Matthew 5-7

Good morning! Today we read the three chapters of Jesus’ Sermon on the Mount (Matthew 5-7). Here he sets forth his main teachings on everything, it seems. Reading all these “greatest hits” of Jesus as a teacher can feel like drinking from a firehose! Throughout, we’ll see that Jesus calls those who follow him to uphold the Hebrew law and prophetic teachings, applying them strictly to the self but extending mercy to others who fall short. He suggests that in following this ethic, God will have mercy on the self as well.

First up in chapter 5, we read the famous Beatitudes, declarative sentences that espouse countercultural values, lifting up conditions that are reviled or ignored by others. The final “Blessed are” addresses those who are on the margins of society, the unacceptables. I’m not sure that Jesus is telling people to strive to fit into these categories, but he extends to them a conviction that there’s hope and divine favor on the side of any who do end up there. If you can find it, there’s a marvelous musical setting of the Beatitudes by Sweet Honey in the Rock.

The rest of chapter 5 focuses on effective and visible “good works” done by the faithful in society. He contends that these are perfected extensions of the Jewish law and prophets, upholding and intensifying them beyond the conventional understanding of scribes and Pharisees. (I find it heartening to read that those who break these commandments “will be called least”, but they will still be in the kingdom of heaven.) Through Jesus’ interpretation, “do not murder” means not to be angry either. Reconciliation with an estranged community member is to be sought before offering sacrifices. (This is what many Christians symbolize in worship with the “Passing of the Peace”.) The commandment against adultery becomes also a prohibition on lush, followed by grotesque examples of self-mutilation for the sake of righteousness. The ban on divorces has caused all sorts of challenges for people who seem to be happier as ex-spouses than spouses. Recall that in the time of Jesus and before, divorce meant a man could throw a woman out of the house and leave her destitute if she had no family to return to. Hence, Jesus’ command here could be interpreted as a form of protection, and not one that applies in the same way today. The counsel against retaliation and in favor of bottomless generosity reveal the eternal ethics of Jesus, living out what seems profoundly counter cultural. I’m not sure Jesus cared about how well something could be practiced, but there’s extensive scholarship available on what these commands might have literally involved in Jesus’ own time.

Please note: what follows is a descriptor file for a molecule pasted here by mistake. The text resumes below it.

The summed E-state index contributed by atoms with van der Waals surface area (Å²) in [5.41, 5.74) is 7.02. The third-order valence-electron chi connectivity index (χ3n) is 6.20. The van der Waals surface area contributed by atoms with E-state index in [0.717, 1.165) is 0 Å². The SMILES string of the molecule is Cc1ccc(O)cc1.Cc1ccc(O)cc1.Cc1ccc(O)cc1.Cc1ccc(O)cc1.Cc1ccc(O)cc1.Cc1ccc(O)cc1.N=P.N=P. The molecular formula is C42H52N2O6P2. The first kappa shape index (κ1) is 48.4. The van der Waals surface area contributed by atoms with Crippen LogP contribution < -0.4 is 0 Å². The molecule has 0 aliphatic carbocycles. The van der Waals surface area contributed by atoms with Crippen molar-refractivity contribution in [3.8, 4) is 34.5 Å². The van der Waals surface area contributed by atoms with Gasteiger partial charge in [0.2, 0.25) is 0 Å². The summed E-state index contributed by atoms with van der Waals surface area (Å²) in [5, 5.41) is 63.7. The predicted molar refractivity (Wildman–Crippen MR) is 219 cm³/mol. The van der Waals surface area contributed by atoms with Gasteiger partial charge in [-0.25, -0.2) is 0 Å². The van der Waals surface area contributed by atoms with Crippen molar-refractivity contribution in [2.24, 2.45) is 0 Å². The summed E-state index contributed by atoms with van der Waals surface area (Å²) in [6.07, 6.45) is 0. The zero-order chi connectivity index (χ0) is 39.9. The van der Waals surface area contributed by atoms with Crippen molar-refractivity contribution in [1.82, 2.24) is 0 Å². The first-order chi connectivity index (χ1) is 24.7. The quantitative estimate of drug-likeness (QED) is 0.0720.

The rest of the passage contains further exhortations and instructions. Regarding almsgiving, prayer and fasting, Jesus counsels discretion and modesty. Note that this “Lord’s Prayer” (and other gospel versions) don’t have the closing line, “for the kingdom, the power, and the glory…”, since that was added later by leaders who thought it unseemly for such a central prayer to end with reference to “the evil one”. Matthew’s Jesus also continues to show the black and white, law-focused perspective on other topics including the pursuit of worldly gain and maintaining a prudent custody of the eyes. The paragraph on worry at the end of chapter 6 could profitably be placed at the bedside of every person who loses sleep over worries. Happy reading!

Read Matthew 5-7.

Please join discussion of this passage at the Daily Bible Facebook group, or comment below. The passage for tomorrow is Matthew 8-11. Thanks for reading!

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